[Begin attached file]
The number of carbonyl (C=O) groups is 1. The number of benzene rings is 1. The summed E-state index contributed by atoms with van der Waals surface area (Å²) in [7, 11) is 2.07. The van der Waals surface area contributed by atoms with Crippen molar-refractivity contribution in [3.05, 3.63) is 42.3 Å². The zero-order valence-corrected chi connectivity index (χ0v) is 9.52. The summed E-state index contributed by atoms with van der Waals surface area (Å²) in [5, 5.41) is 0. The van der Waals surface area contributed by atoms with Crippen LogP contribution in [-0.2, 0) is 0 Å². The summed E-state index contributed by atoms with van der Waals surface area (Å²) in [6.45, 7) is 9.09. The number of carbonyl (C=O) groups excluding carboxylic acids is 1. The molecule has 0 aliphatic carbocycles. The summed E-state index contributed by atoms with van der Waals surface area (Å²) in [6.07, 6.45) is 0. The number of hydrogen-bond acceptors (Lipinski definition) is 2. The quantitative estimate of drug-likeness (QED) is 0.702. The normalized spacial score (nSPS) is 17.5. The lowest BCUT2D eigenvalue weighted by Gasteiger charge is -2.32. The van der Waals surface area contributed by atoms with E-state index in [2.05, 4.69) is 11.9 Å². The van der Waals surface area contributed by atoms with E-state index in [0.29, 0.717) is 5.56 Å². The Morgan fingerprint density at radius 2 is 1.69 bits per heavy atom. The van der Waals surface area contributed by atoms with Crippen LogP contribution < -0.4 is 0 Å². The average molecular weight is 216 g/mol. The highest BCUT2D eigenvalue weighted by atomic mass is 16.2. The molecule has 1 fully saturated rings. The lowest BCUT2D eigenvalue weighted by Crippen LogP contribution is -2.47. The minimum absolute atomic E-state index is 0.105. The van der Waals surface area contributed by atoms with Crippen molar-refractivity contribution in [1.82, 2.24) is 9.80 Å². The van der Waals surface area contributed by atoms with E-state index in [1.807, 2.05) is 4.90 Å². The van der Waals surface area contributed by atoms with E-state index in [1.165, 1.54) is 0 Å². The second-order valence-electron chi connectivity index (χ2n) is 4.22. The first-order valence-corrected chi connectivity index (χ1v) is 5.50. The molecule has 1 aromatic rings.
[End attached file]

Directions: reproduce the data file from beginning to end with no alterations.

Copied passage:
The number of carbonyl (C=O) groups is 1. The number of benzene rings is 1. The summed E-state index contributed by atoms with van der Waals surface area (Å²) in [7, 11) is 2.07. The van der Waals surface area contributed by atoms with Crippen molar-refractivity contribution in [3.05, 3.63) is 42.3 Å². The zero-order valence-corrected chi connectivity index (χ0v) is 9.52. The summed E-state index contributed by atoms with van der Waals surface area (Å²) in [5, 5.41) is 0. The van der Waals surface area contributed by atoms with Crippen LogP contribution in [-0.2, 0) is 0 Å². The summed E-state index contributed by atoms with van der Waals surface area (Å²) in [6.45, 7) is 9.09. The number of carbonyl (C=O) groups excluding carboxylic acids is 1. The molecule has 0 aliphatic carbocycles. The summed E-state index contributed by atoms with van der Waals surface area (Å²) in [6.07, 6.45) is 0. The number of hydrogen-bond acceptors (Lipinski definition) is 2. The quantitative estimate of drug-likeness (QED) is 0.702. The normalized spacial score (nSPS) is 17.5. The lowest BCUT2D eigenvalue weighted by Gasteiger charge is -2.32. The van der Waals surface area contributed by atoms with E-state index in [2.05, 4.69) is 11.9 Å². The van der Waals surface area contributed by atoms with E-state index in [0.29, 0.717) is 5.56 Å². The Morgan fingerprint density at radius 2 is 1.69 bits per heavy atom. The van der Waals surface area contributed by atoms with Crippen LogP contribution < -0.4 is 0 Å². The average molecular weight is 216 g/mol. The highest BCUT2D eigenvalue weighted by atomic mass is 16.2. The molecule has 1 fully saturated rings. The lowest BCUT2D eigenvalue weighted by Crippen LogP contribution is -2.47. The minimum absolute atomic E-state index is 0.105. The van der Waals surface area contributed by atoms with Crippen molar-refractivity contribution in [1.82, 2.24) is 9.80 Å². The van der Waals surface area contributed by atoms with E-state index in [1.807, 2.05) is 4.90 Å². The van der Waals surface area contributed by atoms with E-state index in [1.165, 1.54) is 0 Å². The second-order valence-electron chi connectivity index (χ2n) is 4.22. The first-order valence-corrected chi connectivity index (χ1v) is 5.50. The molecule has 1 aromatic rings.